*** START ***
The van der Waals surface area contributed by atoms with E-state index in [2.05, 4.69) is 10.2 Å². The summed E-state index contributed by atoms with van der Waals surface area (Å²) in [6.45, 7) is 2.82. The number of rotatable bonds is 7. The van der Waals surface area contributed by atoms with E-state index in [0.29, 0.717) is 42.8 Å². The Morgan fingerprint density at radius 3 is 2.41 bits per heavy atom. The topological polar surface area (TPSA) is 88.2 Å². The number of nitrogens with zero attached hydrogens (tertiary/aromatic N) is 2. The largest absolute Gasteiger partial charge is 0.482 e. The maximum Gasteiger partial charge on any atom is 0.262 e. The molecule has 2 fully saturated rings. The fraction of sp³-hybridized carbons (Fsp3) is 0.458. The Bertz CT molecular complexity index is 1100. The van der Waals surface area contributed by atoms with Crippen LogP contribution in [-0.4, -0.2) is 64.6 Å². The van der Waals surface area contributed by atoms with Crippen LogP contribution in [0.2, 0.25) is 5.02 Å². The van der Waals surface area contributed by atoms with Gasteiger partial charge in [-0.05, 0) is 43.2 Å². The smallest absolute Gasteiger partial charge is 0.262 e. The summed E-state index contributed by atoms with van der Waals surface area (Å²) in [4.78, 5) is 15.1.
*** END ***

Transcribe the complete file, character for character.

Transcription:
The van der Waals surface area contributed by atoms with E-state index in [2.05, 4.69) is 10.2 Å². The summed E-state index contributed by atoms with van der Waals surface area (Å²) in [6.45, 7) is 2.82. The number of rotatable bonds is 7. The van der Waals surface area contributed by atoms with E-state index in [0.29, 0.717) is 42.8 Å². The Morgan fingerprint density at radius 3 is 2.41 bits per heavy atom. The topological polar surface area (TPSA) is 88.2 Å². The number of nitrogens with zero attached hydrogens (tertiary/aromatic N) is 2. The largest absolute Gasteiger partial charge is 0.482 e. The maximum Gasteiger partial charge on any atom is 0.262 e. The molecule has 2 fully saturated rings. The fraction of sp³-hybridized carbons (Fsp3) is 0.458. The Bertz CT molecular complexity index is 1100. The van der Waals surface area contributed by atoms with Crippen LogP contribution in [-0.4, -0.2) is 64.6 Å². The van der Waals surface area contributed by atoms with Crippen LogP contribution in [0.2, 0.25) is 5.02 Å². The van der Waals surface area contributed by atoms with Gasteiger partial charge in [-0.05, 0) is 43.2 Å². The smallest absolute Gasteiger partial charge is 0.262 e. The summed E-state index contributed by atoms with van der Waals surface area (Å²) in [4.78, 5) is 15.1.